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Advocation for using blocks with Entity Framework seems to be popular, but this tutorial for MVC show the Object Context for the Entity being created once at the class level. I ran into the latter first, so I had been using it. I am now trying to switch to the using block method to see if it really is faster, but am running into this error on the view:

The ObjectContext instance has been disposed and can no longer be used for operations that require a connection.

The view is trying to access a collection that was created by this:

 homeView.UserList = new SelectList((from n in db.Users where n.US_INACTIVE == 0 orderby n.US_FULL_NAME select n).AsEnumerable(), "US_USER_ID", "US_FULL_NAME");

I don't understand why it is still trying to access the object context from the view (when it uses that SelectList) when it should have been populated in the controlled. Even more confusing, is this same problem does not occur for other database-populated data, which appears to make it into the view just fine.

That aside though, what do I need to do to get data from a using block into the view properly? Or, is a using block the wrong way to go for MVC, and should I just keep using once object context for the class?

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2 Answers 2

up vote 3 down vote accepted

You probably didn't call .ToList at the end of your expression so you are not eagerly executing any query but only building query expressions. It is only once the view is executed that the query is implicitly executed, but that happens long after your controller life has ended as well as any data contexts.

This being said I consider passing domain models to views as a bad practice. You should be using view models which are classes specifically designed to the requirements of a given view.

Ayende Rahien has a series of blog posts about the issues of view models. The view model that you pass to the view from the controller must contain all the necessary properties eagerly initialized and loaded with data and this independently of the data access technology you are using. And by the way it's not the controller's responsibility to manage your EF data contexts lifetime. That's should be specific to your data access layer (the repository).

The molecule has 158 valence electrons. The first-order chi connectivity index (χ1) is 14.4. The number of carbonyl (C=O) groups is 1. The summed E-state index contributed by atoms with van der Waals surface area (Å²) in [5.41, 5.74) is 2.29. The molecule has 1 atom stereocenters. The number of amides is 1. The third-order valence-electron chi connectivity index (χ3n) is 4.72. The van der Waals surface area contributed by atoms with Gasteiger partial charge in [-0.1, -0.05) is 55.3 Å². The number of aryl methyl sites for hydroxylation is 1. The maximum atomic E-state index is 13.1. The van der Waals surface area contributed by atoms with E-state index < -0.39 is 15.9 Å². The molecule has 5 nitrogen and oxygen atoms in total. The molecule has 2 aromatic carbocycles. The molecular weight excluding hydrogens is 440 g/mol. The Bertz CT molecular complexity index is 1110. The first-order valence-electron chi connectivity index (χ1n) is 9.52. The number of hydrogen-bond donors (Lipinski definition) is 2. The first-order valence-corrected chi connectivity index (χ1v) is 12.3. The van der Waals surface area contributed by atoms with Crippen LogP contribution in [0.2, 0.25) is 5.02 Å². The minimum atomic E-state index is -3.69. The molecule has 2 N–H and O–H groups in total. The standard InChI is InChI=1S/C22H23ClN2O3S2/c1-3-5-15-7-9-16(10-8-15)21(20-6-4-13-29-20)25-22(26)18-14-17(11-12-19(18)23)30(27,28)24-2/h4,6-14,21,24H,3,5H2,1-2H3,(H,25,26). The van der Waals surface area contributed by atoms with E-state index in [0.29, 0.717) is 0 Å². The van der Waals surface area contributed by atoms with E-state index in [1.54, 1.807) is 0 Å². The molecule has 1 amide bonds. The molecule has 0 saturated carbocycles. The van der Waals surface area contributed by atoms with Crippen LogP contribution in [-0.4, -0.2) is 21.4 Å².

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It actually is a ViewModel. The UserList property is SelectList, as shown by the second code block. Does AsEnumerable not execute the query? Is ToList the right method to call in this example? –  Tyrsius Aug 1 '11 at 21:28
    
Also, I am not clear on what you mean by the repository's responsibility to manage lifetime. If EF does not manage this, how is it done? –  Tyrsius Aug 1 '11 at 21:30
    
@Tyrsius, AsEnumerable doesn't execute the query, it returns an IEnumerable<T> from the lambda expression. By repository I mean the Repository Pattetn. It is a separate class that you write implementing some common interface that your controller works with. Of course the specific implementation (EF in your case) is injected into the controller using a DI framework, so that inside your controller you should never be writing any using statements managing any DataContextss. A controller should not even know what a DataContext is... –  Darin Dimitrov Aug 1 '11 at 21:53
    
... That's a specific notion of the data access technology you are currently using (EF in your case). A controller should work with domain models, view models, invoke methods on repositories and services. –  Darin Dimitrov Aug 1 '11 at 21:53
    
@Darrin, so when using MVC, I should NOT use using blocks? –  Tyrsius Aug 1 '11 at 22:07

Are you using another table in your view that is related to Users? In your current query only the Users table will be populated and accessing data in any related table will throw that error.

homeView.UserList = new SelectList((from n in db.Users.Include("Other Table") where n.US_INACTIVE == 0 orderby n.US_FULL_NAME select n).AsEnumerable(), "US_USER_ID", "US_FULL_NAME");
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That's very interesting, but it was not the issue. Thank you though, that will probably be helpful in the future –  Tyrsius Aug 1 '11 at 22:11

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